It's been a long time since we've seen an American spacecraft floating down on three huge, red and white main parachutes to splashdown. By my count, the last time it happened was at the conclusion of the Apollo-Soyuz mission in 1975.
Every successful manned U.S. space flight since the shuttle entered service in 1981 has glided to a stop in the Mojave Desert or at the Kennedy Space Center in Florida.
The word "splashdown" reentered space lexicon earlier this month when commercial space upstart SpaceX (Hawthorne, Calif.) successfully completed a high-altitude "drop test" of its Dragon spacecraft that could someday be used to ferry astronauts to the International Space Station. View a video of the drop test here.
When those three main chutes deploy, crews will again know they have returned safely to Earth. (The main parachutes are huge. The engineer who designed the Apollo main chutes recalled that, once folded and stowed, the thin material was as dense as maple.)
The Dragon drop test was another success for SpaceX, the high-flying commercial space venture launched by PayPal founder Elon Musk. The aerospace company has plenty of critics, many who insist that SpaceX is little more than a collection rocket scientist wannabes experimenting with taxpayer funds while reporting to a boss known for over-promising and over-extending himself both technically and financially.
SpaceX has nevertheless achieved two major milestones in recent months, including the successful launch in June of its multistage Falcon 9 rocket and this month's drop test of the Dragon spacecraft. The next big hurdle will be launching a pressurized Dragon capsule into Earth orbit, then returning it in one piece.
SpaceX has fast become a lightning rod in the ongoing debate over the future direction of U.S. manned spaceflight. It has been lobbying hard for more commercial space funding in NASA's fiscal 2011 budget. The budget debate also has become the key public forum for determining the space agency's future direction. Critics say NASA is sacrificing crew safety in its push to bring on contractors like SpaceX and Orbital Sciences to take over tasks like ferrying astronauts and supplies to the space station once the shuttle program ends next year. (NASA will use Russian Soyuz spacecraft as a bridge to a new orbital transportation system.)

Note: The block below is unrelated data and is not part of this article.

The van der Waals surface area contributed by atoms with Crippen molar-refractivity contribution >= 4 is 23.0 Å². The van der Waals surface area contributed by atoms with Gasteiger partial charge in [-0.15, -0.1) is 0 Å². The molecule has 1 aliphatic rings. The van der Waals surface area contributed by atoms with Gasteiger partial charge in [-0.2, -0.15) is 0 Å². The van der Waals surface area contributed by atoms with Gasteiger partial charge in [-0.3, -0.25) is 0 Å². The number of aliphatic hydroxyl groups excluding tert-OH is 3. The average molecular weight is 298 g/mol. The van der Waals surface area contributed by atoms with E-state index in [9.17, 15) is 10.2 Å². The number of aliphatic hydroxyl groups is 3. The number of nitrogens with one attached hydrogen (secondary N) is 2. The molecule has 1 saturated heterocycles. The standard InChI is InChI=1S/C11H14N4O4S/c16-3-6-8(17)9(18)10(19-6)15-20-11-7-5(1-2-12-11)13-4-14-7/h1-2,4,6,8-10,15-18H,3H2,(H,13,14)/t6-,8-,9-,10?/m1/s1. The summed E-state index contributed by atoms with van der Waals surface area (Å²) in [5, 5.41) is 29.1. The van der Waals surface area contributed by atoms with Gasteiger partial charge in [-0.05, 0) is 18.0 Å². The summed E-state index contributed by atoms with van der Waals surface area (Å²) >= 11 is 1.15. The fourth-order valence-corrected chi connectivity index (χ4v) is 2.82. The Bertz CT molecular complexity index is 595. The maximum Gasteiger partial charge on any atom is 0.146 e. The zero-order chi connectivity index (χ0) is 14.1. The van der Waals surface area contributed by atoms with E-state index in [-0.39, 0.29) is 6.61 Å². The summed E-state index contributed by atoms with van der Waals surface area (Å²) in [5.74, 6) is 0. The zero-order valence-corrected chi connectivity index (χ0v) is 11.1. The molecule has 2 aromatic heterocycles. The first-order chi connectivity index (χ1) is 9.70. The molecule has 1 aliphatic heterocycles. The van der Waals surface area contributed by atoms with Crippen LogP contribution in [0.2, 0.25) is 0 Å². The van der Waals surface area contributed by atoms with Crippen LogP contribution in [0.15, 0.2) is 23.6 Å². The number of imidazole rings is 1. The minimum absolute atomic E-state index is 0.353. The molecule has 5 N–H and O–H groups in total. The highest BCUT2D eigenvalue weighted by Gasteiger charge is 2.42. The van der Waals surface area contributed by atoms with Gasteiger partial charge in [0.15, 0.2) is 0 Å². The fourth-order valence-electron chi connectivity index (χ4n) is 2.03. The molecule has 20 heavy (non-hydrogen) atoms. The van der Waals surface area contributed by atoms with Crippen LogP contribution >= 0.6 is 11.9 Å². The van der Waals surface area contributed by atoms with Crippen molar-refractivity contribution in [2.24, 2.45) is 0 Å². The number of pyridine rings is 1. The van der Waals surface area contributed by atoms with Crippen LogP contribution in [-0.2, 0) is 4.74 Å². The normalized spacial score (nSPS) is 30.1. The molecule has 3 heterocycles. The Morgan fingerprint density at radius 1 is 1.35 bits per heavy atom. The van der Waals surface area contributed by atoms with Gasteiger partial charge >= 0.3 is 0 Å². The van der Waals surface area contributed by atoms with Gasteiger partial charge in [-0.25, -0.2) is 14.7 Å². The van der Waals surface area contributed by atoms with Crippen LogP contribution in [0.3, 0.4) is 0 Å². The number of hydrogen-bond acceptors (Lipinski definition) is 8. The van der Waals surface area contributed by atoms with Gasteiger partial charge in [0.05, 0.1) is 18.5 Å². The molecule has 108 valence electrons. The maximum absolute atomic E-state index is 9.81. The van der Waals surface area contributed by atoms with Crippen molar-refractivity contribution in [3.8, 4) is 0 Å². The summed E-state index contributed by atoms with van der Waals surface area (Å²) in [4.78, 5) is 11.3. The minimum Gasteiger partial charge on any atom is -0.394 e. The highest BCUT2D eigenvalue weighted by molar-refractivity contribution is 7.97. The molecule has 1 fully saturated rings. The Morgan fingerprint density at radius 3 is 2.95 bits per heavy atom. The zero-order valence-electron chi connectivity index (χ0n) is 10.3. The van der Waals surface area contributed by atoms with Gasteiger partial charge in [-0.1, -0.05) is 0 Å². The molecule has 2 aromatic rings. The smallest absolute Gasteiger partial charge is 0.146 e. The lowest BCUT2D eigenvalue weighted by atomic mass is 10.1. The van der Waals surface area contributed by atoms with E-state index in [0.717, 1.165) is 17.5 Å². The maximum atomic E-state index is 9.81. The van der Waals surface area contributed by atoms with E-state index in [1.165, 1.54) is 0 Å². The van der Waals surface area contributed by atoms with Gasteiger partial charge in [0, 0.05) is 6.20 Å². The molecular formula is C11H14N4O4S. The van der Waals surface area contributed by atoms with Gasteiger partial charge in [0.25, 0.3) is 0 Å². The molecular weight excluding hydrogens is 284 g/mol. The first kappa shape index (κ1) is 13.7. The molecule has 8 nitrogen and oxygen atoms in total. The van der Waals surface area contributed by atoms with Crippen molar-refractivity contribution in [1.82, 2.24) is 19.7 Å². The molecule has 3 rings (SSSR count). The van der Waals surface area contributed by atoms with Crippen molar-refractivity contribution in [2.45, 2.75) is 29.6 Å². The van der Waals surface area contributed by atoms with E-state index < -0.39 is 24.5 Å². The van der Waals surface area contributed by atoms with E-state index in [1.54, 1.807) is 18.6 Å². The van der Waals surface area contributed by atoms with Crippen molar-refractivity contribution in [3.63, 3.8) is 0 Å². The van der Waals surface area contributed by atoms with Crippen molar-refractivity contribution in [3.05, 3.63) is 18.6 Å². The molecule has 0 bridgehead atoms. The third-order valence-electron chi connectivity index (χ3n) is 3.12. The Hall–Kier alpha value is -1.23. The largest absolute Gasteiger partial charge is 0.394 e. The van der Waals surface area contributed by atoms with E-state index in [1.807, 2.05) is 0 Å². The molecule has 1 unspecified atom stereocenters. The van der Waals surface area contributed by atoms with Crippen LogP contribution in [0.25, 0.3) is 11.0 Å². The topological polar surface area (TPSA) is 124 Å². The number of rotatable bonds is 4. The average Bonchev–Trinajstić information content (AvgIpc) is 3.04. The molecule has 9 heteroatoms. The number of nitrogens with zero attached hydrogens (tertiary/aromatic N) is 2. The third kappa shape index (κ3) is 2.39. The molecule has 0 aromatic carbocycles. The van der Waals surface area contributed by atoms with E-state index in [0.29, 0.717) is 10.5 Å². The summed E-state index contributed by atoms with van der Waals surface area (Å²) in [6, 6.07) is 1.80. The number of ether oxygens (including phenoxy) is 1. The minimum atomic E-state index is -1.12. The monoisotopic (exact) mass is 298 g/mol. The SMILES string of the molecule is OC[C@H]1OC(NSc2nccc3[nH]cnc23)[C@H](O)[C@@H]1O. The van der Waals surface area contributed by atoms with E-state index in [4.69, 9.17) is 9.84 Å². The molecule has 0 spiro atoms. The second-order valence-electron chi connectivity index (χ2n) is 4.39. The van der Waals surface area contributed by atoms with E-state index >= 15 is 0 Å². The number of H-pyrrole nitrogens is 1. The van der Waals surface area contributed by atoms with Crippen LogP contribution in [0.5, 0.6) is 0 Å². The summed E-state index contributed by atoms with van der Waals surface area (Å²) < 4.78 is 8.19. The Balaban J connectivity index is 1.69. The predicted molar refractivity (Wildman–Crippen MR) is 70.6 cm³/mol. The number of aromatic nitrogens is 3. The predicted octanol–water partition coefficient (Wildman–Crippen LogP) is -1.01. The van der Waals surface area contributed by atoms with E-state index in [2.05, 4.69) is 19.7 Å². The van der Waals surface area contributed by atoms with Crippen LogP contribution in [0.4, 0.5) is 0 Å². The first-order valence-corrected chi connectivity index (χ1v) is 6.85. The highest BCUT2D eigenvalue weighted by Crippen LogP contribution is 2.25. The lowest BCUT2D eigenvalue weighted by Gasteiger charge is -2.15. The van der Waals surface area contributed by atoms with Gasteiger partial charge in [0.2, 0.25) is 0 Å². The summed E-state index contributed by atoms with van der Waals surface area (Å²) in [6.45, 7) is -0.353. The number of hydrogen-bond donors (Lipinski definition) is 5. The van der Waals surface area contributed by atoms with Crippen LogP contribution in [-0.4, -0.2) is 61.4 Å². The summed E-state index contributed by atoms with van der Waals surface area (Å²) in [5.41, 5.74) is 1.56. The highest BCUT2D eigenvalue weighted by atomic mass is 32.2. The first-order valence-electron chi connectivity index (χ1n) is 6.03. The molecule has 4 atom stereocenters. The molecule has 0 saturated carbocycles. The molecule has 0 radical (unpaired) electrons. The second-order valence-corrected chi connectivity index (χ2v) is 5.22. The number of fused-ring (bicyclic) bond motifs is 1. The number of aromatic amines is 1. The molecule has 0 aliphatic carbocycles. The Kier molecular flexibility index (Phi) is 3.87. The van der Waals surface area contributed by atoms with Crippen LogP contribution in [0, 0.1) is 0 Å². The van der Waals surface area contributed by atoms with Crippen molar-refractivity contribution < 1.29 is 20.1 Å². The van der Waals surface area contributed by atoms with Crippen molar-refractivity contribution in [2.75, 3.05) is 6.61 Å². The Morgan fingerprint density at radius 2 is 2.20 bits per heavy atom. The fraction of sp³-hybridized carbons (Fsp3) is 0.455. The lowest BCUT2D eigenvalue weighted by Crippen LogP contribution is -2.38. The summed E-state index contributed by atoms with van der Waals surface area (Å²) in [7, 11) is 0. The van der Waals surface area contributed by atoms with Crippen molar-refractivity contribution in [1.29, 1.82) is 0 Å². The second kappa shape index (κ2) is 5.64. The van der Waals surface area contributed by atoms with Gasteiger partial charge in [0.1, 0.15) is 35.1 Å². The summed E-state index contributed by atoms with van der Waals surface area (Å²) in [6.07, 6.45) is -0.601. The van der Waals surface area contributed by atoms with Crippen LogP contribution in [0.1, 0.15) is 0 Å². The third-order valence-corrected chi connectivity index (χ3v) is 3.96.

If SpaceX can continue achieving milestones, they and other commercial space ventures should be given every opportunity to compete for a piece of NASA's space budget -- as long as the space agency ensures that new commercial systems are safe and thoroughly tested. If SpaceX flunks a test, then they move to the back of line like every other competitor.
Another update: According to reports, SpaceX has requested Oct. 23 as the launch date for its second Falcon 9 rocket. The flight will seek to place SpaceX's Dragon cargo capsule into orbit. It is believed that the orbital flight test also will include splashdown and recovery. Stay tuned.
Elon Musk formed Space Exploration Technologies Corp. with the express purpose of entering the commercial space business. The only ways to survive in that market are to either secure satellite and other payload launch contracts from, say, a telecommunications company, or win development contracts from NASA. SpaceX has NASA's ear as the space agency attempts to fill the gap in access to low-Earth orbit with the retirement of the space shuttle next year. NASA's new focus is sending humans beyond Earth orbit. SpaceX is one of the few potential operators aside from Russia's Soyuz that can ferry astronauts to the International Space Station. We will find out fairly soon whether the Falcon 9 rocket and the Dragon spacecraft being tested by SpaceX are up to the task of safely lofting humans into orbit.
So if I understand what you are saying: SpaceX while a commercial endeavor is really a private company living off the contracts from NASA? Or does SpaceX make a living providing non-NASA products as well? It is interesting to see the structure and the business model for these type of high cost/risk developments. I agree that crew safety should be the highest concern. I am hopeful that the public / private model for space platform development works and look forward to future news of their success!
SpaceX is the primary contractor under NASA's Commercial Orbit Transportation Services project. Others could provide supply services to the International Space Station, but SpaceX is essentially the only U.S. player with the potential to carry astronauts to Earth orbit. Congress is still debating whether or if to salvage parts of the canceled Constellation moon rocket program, including the Orion spacecraft. NASA officials and policy makers are gradually shifting their focus to development of a heavy lift capability to send payloads beyond Earth orbit. Meanwhile, the debate over how to ensure crew safety continues.
Is SpaceX the only player right now for astronaut transport? I was wondering what, if any other competition there is? Does NASA have any other platforms in the works or is SpaceX using all the available funds? I would like to see the US (NASA or ?) continue to reach out into space both near in orbit and in exploration of other planets (esp. manned exploration). The challenges and technology advancements needed provide benefits to the entire tech community.
David Patterson, known for his pioneering research that led to RAID, clusters and more, is part of a team at UC Berkeley that recently made its RISC-V processor architecture an open source hardware offering. We talk with Patterson and one of his colleagues behind the effort about the opportunities they see, what new kinds of designs they hope to enable and what it means for today’s commercial processor giants such as Intel, ARM and Imagination Technologies.